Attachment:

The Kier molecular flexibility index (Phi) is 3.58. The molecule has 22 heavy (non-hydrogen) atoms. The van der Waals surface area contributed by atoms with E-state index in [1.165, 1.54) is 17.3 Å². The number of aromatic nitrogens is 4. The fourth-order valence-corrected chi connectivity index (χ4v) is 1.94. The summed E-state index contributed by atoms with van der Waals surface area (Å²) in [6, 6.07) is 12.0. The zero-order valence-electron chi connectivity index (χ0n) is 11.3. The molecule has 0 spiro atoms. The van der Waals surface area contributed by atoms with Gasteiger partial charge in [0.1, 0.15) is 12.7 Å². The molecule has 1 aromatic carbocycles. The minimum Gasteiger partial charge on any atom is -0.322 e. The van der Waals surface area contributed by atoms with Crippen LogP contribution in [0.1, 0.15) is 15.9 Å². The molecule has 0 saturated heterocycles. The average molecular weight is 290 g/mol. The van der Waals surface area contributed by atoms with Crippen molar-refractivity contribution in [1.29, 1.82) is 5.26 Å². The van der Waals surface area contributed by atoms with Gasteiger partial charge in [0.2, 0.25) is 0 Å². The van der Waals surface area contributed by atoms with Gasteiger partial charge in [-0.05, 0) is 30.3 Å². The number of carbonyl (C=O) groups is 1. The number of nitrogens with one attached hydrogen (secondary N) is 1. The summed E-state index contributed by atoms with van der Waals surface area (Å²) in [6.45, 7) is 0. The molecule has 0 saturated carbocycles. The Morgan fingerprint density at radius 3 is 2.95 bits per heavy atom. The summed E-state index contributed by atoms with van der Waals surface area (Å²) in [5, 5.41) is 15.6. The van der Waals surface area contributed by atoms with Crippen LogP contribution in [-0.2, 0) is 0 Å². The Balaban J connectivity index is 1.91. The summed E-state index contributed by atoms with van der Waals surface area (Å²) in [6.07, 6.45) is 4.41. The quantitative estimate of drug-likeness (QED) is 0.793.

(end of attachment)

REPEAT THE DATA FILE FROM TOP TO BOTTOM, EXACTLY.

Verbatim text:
The Kier molecular flexibility index (Phi) is 3.58. The molecule has 22 heavy (non-hydrogen) atoms. The van der Waals surface area contributed by atoms with E-state index in [1.165, 1.54) is 17.3 Å². The number of aromatic nitrogens is 4. The fourth-order valence-corrected chi connectivity index (χ4v) is 1.94. The summed E-state index contributed by atoms with van der Waals surface area (Å²) in [6, 6.07) is 12.0. The zero-order valence-electron chi connectivity index (χ0n) is 11.3. The molecule has 0 spiro atoms. The van der Waals surface area contributed by atoms with Gasteiger partial charge in [0.1, 0.15) is 12.7 Å². The molecule has 1 aromatic carbocycles. The minimum Gasteiger partial charge on any atom is -0.322 e. The van der Waals surface area contributed by atoms with Crippen LogP contribution in [0.1, 0.15) is 15.9 Å². The molecule has 0 saturated heterocycles. The average molecular weight is 290 g/mol. The van der Waals surface area contributed by atoms with Crippen molar-refractivity contribution in [1.29, 1.82) is 5.26 Å². The van der Waals surface area contributed by atoms with Gasteiger partial charge in [0.2, 0.25) is 0 Å². The van der Waals surface area contributed by atoms with Gasteiger partial charge in [-0.05, 0) is 30.3 Å². The number of carbonyl (C=O) groups is 1. The number of nitrogens with one attached hydrogen (secondary N) is 1. The summed E-state index contributed by atoms with van der Waals surface area (Å²) in [6.45, 7) is 0. The molecule has 0 saturated carbocycles. The Morgan fingerprint density at radius 3 is 2.95 bits per heavy atom. The summed E-state index contributed by atoms with van der Waals surface area (Å²) in [5, 5.41) is 15.6. The van der Waals surface area contributed by atoms with Crippen LogP contribution in [-0.2, 0) is 0 Å². The Balaban J connectivity index is 1.91. The summed E-state index contributed by atoms with van der Waals surface area (Å²) in [6.07, 6.45) is 4.41. The quantitative estimate of drug-likeness (QED) is 0.793.